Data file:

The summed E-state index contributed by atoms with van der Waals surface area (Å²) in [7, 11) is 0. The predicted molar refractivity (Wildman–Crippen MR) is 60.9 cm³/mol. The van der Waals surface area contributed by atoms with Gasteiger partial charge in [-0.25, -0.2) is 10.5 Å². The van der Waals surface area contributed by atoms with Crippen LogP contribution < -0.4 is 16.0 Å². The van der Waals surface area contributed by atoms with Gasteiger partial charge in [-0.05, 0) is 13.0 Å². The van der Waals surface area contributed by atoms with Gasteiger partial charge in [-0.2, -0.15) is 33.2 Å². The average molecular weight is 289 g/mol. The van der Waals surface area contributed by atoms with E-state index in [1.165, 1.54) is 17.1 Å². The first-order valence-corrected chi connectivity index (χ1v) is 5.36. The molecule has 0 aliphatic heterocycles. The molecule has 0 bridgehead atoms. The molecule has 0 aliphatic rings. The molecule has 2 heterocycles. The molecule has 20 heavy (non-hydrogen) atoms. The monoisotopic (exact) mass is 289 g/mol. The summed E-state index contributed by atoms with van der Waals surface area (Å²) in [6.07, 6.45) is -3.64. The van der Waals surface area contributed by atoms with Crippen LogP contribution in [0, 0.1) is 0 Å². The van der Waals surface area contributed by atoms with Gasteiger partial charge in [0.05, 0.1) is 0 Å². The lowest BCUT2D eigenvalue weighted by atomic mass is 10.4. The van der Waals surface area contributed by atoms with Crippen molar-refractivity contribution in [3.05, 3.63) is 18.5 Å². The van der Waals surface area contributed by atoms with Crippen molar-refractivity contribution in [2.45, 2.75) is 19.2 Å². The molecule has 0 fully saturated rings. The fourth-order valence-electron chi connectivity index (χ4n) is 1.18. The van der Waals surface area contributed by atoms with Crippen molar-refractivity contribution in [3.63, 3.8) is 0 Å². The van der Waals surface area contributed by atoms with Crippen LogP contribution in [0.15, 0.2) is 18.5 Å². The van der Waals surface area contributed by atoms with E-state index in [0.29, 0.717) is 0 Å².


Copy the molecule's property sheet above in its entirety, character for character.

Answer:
The summed E-state index contributed by atoms with van der Waals surface area (Å²) in [7, 11) is 0. The predicted molar refractivity (Wildman–Crippen MR) is 60.9 cm³/mol. The van der Waals surface area contributed by atoms with Gasteiger partial charge in [-0.25, -0.2) is 10.5 Å². The van der Waals surface area contributed by atoms with Crippen LogP contribution < -0.4 is 16.0 Å². The van der Waals surface area contributed by atoms with Gasteiger partial charge in [-0.05, 0) is 13.0 Å². The van der Waals surface area contributed by atoms with Gasteiger partial charge in [-0.2, -0.15) is 33.2 Å². The average molecular weight is 289 g/mol. The van der Waals surface area contributed by atoms with E-state index in [1.165, 1.54) is 17.1 Å². The first-order valence-corrected chi connectivity index (χ1v) is 5.36. The molecule has 0 aliphatic heterocycles. The molecule has 0 bridgehead atoms. The molecule has 0 aliphatic rings. The molecule has 2 heterocycles. The molecule has 20 heavy (non-hydrogen) atoms. The monoisotopic (exact) mass is 289 g/mol. The summed E-state index contributed by atoms with van der Waals surface area (Å²) in [6.07, 6.45) is -3.64. The van der Waals surface area contributed by atoms with Crippen LogP contribution in [0, 0.1) is 0 Å². The van der Waals surface area contributed by atoms with Gasteiger partial charge in [0.05, 0.1) is 0 Å². The lowest BCUT2D eigenvalue weighted by atomic mass is 10.4. The van der Waals surface area contributed by atoms with Crippen molar-refractivity contribution in [3.05, 3.63) is 18.5 Å². The van der Waals surface area contributed by atoms with Crippen molar-refractivity contribution in [2.45, 2.75) is 19.2 Å². The molecule has 0 fully saturated rings. The fourth-order valence-electron chi connectivity index (χ4n) is 1.18. The van der Waals surface area contributed by atoms with Crippen molar-refractivity contribution in [3.63, 3.8) is 0 Å². The van der Waals surface area contributed by atoms with Crippen LogP contribution in [0.15, 0.2) is 18.5 Å². The van der Waals surface area contributed by atoms with E-state index in [0.29, 0.717) is 0 Å².